Chapter 13

ROSTOV had been sent that night with a platoon on picket duty to the line of outposts in the foremost part of Bagration’s detachment. His hussars were scattered in couples about the outposts; he himself rode about the line of the outposts trying to struggle against the sleepiness which kept overcoming him. Behind him could be seen the immense expanse of the dimly burning fires of our army; before him was the misty darkness. However intently Rostov gazed into this misty distance, he could see nothing; at one moment there seemed something greyish, at the next something blackish, then something like the glimmer of a fire over there where the enemy must be, then he fancied the glimmer had been only in his own eyes. His eyes kept closing, and there floated before his mind the image of the Emperor, then of Denisov, and Moscow memories, and again he opened his eyes and saw close before him the head and ears of the horse he was riding, and sometimes black figures of hussars, when he rode within six paces of them, but in the distance still the same misty darkness. “Why? it may well happen,” mused Rostov, “that the Emperor will meet me and give me some commission, as he might to any officer; he’ll say, “Go and find out what’s there.” There are a lot of stories of how quite by chance he has made the acquaintance of officers and given them some place close to him too. Oh, if he were to give me a place in attendance on him! Oh, what care I would take of him, how I would tell him the whole truth, how I would unmask all who deceive him!” And to picture his love and devotion to the Tsar more vividly, Rostov imagined some enemy or treacherous German, whom he would with great zest not simply kill, but slap in the face before the Tsar’s eyes. All at once a shout in the distance roused Rostov. He started and opened his eyes. “Where am I? Yes, in the picket line; the pass and watchword—shaft, Olmütz. How annoying that our squadron will be in reserve …” he thought. “I’ll ask to go to the front. It may be my only chance of seeing the Emperor. And now it’s not long before I’m off duty. I’ll ride round once more, and as I come back, I’ll go to the general and ask him.” He sat up straight in the saddle and set off to ride once more round his hussars. It seemed to him that it was lighter. On the left side he could see a sloping descent that looked lighted up and a black knoll facing it that seemed steep as a wall. On this knoll was a white patch which Rostov could not understand; was it a clearing in the wood, lighted up by the moon, or the remains of snow, or white horses? It seemed to him indeed that something was moving over that white spot. “It must be snow—that spot: a spot—une tache,” Rostov mused dreamily. “But that’s not a tache … Na … tasha, my sister, her black eyes. Na … tasha (won’t she be surprised when I tell her how I’ve seen the Emperor!) Natasha … tasha … sabretache.…” “Keep to the right, your honour, there are bushes here,” said the voice of an hussar, by whom Rostov was riding as he fell asleep. Rostov lifted his head, which had dropped on to his horse’s mane, and pulled up beside the hussar. He could not shake off the youthful, childish drowsiness that overcame him. “But, I say, what was I thinking? I mustn’t forget. How I am going to speak to the Emperor? No, not that—that’s to-morrow. Yes, yes! Natasha, attacks, tacks us,—whom? The hussars. Ah, the hussars with their moustaches … Along the Tversky boulevard rode that hussar with the moustaches, I was thinking of him too just opposite Guryev’s house.… Old Guryev.… Ah, a fine fellow, Denisov! But that’s all nonsense. The great thing is that the Emperor’s here now. How he looked at me and longed to say something, but he did not dare.… No, it was I did not dare. But that’s nonsense, and the great thing is not to forget something important I was thinking of, yes. Natasha, attacks us, yes, yes, yes. That’s right.” And again he dropped with his head on his horse’s neck. All at once it seemed to him that he was being fired at. “What? what?… Cut them down! What?” Rostov was saying, as he wakened up. At the instant that he opened his eyes, Rostov heard in front, over where the enemy were, the prolonged shouting of thousands of voices. His horse and the horse of the hussar near him pricked up their ears at these shouts. Over where the shouts came from, a light was lighted and put out, then another, and all along the line of the French troops on the hillside fires were lighted and the shouts grew louder and louder. Rostov heard the sound of French words though he could not distinguish them. He could only hear: aaaa! and rrrr!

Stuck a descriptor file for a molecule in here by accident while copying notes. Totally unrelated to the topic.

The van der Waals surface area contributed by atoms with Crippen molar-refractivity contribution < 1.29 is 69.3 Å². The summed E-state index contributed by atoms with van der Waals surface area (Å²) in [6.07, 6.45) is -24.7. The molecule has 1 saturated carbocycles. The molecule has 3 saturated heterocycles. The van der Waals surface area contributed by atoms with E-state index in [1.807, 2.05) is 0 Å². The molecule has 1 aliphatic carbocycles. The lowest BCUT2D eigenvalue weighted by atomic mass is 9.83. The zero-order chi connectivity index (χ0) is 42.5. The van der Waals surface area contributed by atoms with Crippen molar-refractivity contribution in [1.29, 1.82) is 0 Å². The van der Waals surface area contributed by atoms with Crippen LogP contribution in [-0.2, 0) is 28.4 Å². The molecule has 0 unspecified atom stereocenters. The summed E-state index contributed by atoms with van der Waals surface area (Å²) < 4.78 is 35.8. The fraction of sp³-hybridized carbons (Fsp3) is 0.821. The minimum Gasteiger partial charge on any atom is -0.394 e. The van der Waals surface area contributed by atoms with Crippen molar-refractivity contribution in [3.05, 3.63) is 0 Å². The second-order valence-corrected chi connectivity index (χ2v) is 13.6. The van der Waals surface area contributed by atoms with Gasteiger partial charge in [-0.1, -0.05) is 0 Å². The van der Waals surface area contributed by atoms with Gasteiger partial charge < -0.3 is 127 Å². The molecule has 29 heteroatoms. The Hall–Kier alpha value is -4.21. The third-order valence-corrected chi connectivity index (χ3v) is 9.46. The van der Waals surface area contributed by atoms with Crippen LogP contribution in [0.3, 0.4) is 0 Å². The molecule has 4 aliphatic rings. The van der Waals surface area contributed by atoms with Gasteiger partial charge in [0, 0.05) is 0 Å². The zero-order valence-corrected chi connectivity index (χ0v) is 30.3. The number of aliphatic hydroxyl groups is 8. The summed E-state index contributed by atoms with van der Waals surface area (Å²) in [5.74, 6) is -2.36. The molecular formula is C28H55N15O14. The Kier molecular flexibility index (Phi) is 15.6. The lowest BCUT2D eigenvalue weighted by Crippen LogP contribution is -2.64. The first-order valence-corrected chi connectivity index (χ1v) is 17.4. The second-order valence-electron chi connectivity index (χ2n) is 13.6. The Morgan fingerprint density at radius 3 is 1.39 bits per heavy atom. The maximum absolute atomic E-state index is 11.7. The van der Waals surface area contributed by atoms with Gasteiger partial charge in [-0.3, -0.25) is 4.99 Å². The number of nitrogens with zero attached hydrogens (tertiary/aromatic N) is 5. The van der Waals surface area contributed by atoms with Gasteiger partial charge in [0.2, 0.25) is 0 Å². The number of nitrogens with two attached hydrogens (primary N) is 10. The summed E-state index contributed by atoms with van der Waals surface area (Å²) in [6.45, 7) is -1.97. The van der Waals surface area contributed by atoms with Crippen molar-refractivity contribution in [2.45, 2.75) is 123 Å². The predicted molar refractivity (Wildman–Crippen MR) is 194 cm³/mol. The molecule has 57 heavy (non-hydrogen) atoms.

“What is it? What do you think?” Rostov said to the hussar near him. “That’s in the enemy’s camp surely?”

The hussar made no reply.

“Why, don’t you hear it?” Rostov asked again, after waiting some time for a reply.

“Who can tell, your honour?” the hussar answered reluctantly.

  By PanEris using Melati.

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